China's rising middle class, along with Maine lobsters' big, meaty claws and relatively low price point, are helping fuel a big surge in American lobster sales in China.

China also buys lobsters from several other countries, but Robert Bayer of the University of Maine's Lobster Institute says the price of American lobster is very competitive.

"The primary competition in Asia in general is lobster from Australia and New Zealand, which has always been priced much, much higher than American lobster," Bayer says.  "So we're able to compete on price, bigtime."

AUGUSTA, Maine - Representatives from Maine universities, cities and towns, and churches, as well as public employees, gathered today to encourage Maine's private citizens, public and private organizations and businesses to divest from fossil fuels.

The event at the State House in Augusta was one of what Karen Marysdaughter, of the Maine Fossil Fuel Divestment Campaign, says are around 400 events around the world today and tomorrow.

AUGUSTA, Maine - The Maine Army National Guard will be sending about 60 soldiers to Massachusetts to help out there after record snowfalls in that state.

Massachusetts has struggled with snow removal with about six feet falling there in the last two weeks. Several roof collapses have been reported as a result of the heavy accumulation.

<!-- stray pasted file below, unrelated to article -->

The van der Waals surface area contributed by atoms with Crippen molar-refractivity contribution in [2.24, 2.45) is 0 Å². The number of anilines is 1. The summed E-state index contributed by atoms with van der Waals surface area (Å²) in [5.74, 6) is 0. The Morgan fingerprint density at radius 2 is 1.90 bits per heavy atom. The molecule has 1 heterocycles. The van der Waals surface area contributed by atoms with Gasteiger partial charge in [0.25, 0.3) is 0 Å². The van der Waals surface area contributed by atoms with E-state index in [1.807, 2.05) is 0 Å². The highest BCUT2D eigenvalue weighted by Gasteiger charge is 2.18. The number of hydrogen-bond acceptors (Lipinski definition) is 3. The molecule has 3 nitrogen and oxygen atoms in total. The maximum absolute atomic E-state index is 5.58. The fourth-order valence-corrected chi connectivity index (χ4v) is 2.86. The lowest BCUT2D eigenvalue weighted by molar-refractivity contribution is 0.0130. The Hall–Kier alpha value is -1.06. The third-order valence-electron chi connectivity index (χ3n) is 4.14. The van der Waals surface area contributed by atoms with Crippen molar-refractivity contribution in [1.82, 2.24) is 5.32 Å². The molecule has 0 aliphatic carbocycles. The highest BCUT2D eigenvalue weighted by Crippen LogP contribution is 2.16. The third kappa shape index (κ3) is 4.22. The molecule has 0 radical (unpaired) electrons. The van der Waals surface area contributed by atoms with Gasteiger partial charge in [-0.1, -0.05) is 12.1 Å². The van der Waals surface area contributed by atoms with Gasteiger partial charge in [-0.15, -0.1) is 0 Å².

Maine Guard spokesman Pete Morrison says the troops will go to Massachusetts with heavy equipment to help clear the snow.

AUBURN, Maine - An Auburn company that makes polyester fabrics for the auto industry, is facing more than $100,000 in fines from the federal Occupational Safety and Health Administration.

OSHA spokesman Ted Fitzgerald says Formed Fiber's violations fall into two categories: First, equipment used in the production process wasn't properly shut down and locked to stop it from starting during cleaning.

PORTLAND, Maine — A major employee benefits company plans to bring 200 jobs to Cumberland County with a new office in Scarborough.

Sun Life Financial publicist Devon Portney Fernald says the company will start recruiting shortly for about 100 positions in the new office.